We are excited to present our guest blogger for this week, Mary Cirbus. Mary is graduate student at Boston University in the Preservation Studies Department, and she has played a large role in the planning of this years Massachusetts Historic Preservation Conference, which this year will be held in Lexington. She has agreed to give us an insiders view of what we can expect to experience at that conference.
On October 18th, the Massachusetts Preservation Coalition will present the 2013 Massachusetts Historic Preservation Conference in Lexington, Massachusetts. This conference will be the first preservation conference hosted by the Massachusetts Preservation Coalition and the first state preservation conference in 6 years. As a final-semester graduate student in Preservation Studies at Boston University, it is fitting and fortunate that my time as a student will culminate in a gathering of preservation professionals, educators, advocates, and volunteers from across the state. As a student in transition to a (hopefully!) professional, it is an exciting endeavor of which to be a part.
Boston University’s Preservation Program is a member of the Coalition and has been instrumental in planning this event. Thanks to a generous grant from Boston University’s Center for the Humanities, I’ve been given the opportunity to serve at Boston University’s student assistant for the conference, allowing me to serve on the logistics committee, collect recommended readings for each of the sessions, and assist with the conference website and publicity, among other administrative-related tasks. Since July I have had the privilege of working closely with representatives of Coalition organizations, including Historic Boston, Inc. It has been fantastic to meet and learn from these professionals (and finally to put faces to names I have heard about through my coursework, research, and fieldwork). These individuals have been working for months to assemble a full day of panels, workshops, and roundtable discussions about preservation activity in Massachusetts and beyond. Many of the speakers they’ve lined up for the conference have lived and worked here for much of their careers, and will offer their firsthand experience from the field.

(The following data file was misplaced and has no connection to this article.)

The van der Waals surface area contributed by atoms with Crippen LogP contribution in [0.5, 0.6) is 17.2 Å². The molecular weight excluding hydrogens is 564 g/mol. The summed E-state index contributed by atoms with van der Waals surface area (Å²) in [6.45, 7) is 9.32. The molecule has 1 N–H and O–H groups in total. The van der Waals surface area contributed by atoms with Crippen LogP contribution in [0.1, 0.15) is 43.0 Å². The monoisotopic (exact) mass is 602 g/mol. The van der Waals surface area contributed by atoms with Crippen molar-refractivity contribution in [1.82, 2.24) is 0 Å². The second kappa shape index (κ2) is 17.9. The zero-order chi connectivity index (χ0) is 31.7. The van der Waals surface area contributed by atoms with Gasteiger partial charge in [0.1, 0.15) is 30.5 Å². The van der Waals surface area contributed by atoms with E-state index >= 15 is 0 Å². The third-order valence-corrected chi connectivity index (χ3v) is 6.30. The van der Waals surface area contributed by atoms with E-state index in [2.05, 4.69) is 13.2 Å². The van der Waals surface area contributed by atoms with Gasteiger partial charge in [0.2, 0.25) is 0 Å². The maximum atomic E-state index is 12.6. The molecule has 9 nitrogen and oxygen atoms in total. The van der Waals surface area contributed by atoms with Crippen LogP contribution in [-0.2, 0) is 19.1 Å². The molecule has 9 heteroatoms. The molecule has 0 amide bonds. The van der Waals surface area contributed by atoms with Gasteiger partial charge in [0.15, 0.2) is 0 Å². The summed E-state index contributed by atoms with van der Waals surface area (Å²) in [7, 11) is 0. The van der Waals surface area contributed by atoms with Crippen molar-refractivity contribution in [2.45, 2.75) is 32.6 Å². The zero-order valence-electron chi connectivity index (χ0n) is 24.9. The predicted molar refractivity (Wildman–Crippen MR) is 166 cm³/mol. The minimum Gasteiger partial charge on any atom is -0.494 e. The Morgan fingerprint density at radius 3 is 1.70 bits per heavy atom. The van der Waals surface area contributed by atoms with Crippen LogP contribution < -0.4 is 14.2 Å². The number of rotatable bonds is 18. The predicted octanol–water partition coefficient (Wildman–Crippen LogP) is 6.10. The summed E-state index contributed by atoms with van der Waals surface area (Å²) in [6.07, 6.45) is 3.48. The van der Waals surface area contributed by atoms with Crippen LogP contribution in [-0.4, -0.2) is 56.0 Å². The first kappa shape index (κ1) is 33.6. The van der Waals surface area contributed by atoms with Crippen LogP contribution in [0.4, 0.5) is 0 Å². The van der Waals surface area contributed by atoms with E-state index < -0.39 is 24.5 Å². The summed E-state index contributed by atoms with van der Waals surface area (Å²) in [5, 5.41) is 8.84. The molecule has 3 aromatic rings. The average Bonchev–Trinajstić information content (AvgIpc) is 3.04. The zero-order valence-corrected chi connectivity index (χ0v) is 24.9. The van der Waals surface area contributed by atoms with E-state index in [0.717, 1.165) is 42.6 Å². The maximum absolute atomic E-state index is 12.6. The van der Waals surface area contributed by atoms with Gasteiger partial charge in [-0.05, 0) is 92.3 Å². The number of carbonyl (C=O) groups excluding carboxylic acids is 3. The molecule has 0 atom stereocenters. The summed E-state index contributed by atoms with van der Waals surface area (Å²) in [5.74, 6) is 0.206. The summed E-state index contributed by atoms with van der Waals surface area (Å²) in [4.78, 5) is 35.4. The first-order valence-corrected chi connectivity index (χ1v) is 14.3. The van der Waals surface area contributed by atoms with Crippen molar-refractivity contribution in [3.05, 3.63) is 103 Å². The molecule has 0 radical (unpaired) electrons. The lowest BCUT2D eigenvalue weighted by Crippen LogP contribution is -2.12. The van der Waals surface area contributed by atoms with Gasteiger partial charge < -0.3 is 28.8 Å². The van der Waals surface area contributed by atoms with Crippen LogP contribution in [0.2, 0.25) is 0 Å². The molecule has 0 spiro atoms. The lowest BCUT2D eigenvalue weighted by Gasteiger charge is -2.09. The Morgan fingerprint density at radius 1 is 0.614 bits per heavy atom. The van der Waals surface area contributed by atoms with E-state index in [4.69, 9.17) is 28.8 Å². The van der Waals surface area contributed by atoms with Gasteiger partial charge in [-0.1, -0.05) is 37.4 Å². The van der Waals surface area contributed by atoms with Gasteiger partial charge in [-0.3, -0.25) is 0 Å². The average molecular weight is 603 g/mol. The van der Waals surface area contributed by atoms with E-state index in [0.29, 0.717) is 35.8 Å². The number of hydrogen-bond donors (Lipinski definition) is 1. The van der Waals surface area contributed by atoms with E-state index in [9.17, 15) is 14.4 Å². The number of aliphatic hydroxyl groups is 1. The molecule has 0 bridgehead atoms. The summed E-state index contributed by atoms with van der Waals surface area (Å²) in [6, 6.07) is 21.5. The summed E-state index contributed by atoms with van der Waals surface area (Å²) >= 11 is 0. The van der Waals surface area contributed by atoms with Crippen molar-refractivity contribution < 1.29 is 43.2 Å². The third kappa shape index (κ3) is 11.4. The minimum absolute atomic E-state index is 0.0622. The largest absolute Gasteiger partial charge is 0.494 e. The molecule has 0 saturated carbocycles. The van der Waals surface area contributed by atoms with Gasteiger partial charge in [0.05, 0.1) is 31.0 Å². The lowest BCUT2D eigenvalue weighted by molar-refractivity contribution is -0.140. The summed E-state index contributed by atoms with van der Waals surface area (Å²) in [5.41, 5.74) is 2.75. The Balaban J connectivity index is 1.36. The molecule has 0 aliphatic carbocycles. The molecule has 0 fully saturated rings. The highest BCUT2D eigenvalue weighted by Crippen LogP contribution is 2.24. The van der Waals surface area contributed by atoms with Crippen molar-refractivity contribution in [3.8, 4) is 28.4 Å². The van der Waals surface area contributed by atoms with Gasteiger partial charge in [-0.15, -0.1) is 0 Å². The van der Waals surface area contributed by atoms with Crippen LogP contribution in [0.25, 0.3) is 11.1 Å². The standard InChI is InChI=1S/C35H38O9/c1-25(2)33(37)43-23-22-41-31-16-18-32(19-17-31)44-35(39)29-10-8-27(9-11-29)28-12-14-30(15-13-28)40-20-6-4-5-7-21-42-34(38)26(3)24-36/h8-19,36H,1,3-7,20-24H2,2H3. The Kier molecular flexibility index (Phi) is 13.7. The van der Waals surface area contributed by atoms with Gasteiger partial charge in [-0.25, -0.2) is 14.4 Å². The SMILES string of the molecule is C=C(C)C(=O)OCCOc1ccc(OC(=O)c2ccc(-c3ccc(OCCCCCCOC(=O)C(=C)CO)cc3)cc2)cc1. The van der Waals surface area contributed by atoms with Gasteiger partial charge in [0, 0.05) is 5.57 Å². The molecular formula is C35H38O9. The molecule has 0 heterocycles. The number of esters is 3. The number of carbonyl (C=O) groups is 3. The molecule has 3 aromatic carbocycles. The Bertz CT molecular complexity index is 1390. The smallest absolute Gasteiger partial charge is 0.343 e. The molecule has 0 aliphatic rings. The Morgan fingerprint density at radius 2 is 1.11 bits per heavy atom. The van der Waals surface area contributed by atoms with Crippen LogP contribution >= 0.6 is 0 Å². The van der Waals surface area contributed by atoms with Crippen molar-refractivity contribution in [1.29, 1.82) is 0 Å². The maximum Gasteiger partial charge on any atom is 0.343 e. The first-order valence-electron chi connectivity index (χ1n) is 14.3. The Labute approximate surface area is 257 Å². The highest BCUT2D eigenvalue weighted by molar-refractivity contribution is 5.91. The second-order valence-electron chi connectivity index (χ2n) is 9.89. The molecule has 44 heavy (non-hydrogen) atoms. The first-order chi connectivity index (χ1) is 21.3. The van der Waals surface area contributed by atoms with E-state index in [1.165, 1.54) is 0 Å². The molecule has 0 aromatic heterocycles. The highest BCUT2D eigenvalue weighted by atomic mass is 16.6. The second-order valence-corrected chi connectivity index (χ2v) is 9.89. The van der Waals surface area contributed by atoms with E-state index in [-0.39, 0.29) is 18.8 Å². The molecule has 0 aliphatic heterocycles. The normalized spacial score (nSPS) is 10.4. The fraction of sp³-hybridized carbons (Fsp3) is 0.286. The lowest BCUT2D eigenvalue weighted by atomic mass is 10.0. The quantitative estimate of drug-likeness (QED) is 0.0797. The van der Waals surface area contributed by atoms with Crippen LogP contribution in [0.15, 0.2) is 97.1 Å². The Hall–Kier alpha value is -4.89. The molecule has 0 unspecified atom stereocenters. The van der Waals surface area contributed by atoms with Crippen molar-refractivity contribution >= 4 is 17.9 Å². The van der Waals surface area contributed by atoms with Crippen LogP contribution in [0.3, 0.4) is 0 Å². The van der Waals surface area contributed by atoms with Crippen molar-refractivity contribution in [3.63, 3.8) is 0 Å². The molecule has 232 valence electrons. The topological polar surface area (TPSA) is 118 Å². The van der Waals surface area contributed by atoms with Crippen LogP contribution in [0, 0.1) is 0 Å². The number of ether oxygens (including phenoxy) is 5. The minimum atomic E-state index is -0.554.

A particular strength of this event is its accessibility to all levels of preservation professionals; educational and training sessions geared towards volunteers and new professionals will run alongside advanced panels and workshops for seasoned attendees. The conference will examine ongoing preservation issues and address pertinent topics such as advocacy and funding and the evolution and evaluation of historic resources. The inclusion of training for all backgrounds reflects the nature of our field as most preservation activity begins at the town level. Without the dedicated advocates on the groundwho have worked tirelessly to protect character-defining town buildings, structures, and landscapes, many Massachusetts landmarks may not exist today. As professionals, we must continue educational outreach to these local preservationists so they may increase the effectiveness of their advocacy at the town level. As the collector and reviewer of recommended readings for the conference, I am excited to see how many fundamental publications—for beginners and beyond—are included on this list.
As a student about to enter the field, I am particularly excited about progressive preservation topics such as its role in sustainability through adaptive reuse and energy efficiency. With a “green” revolution upon us, the opportunity arises for the general public to view historic structures in a new light, as a means of contributing to sustainability rather than hindering it. Preservationists have the unique position to be advocates for historic structures, stressing their importance to community character, sense of place, and quality-of-life. This conference will highlight the varied backgrounds of preservationists and advocates but will bring together their knowledge, strengths, and connections to begin conversations that will impact future preservation activity in Massachusetts.
For more information on the 2013 Massachusetts Historic Preservation Conference, please visit mapreservationconference.org.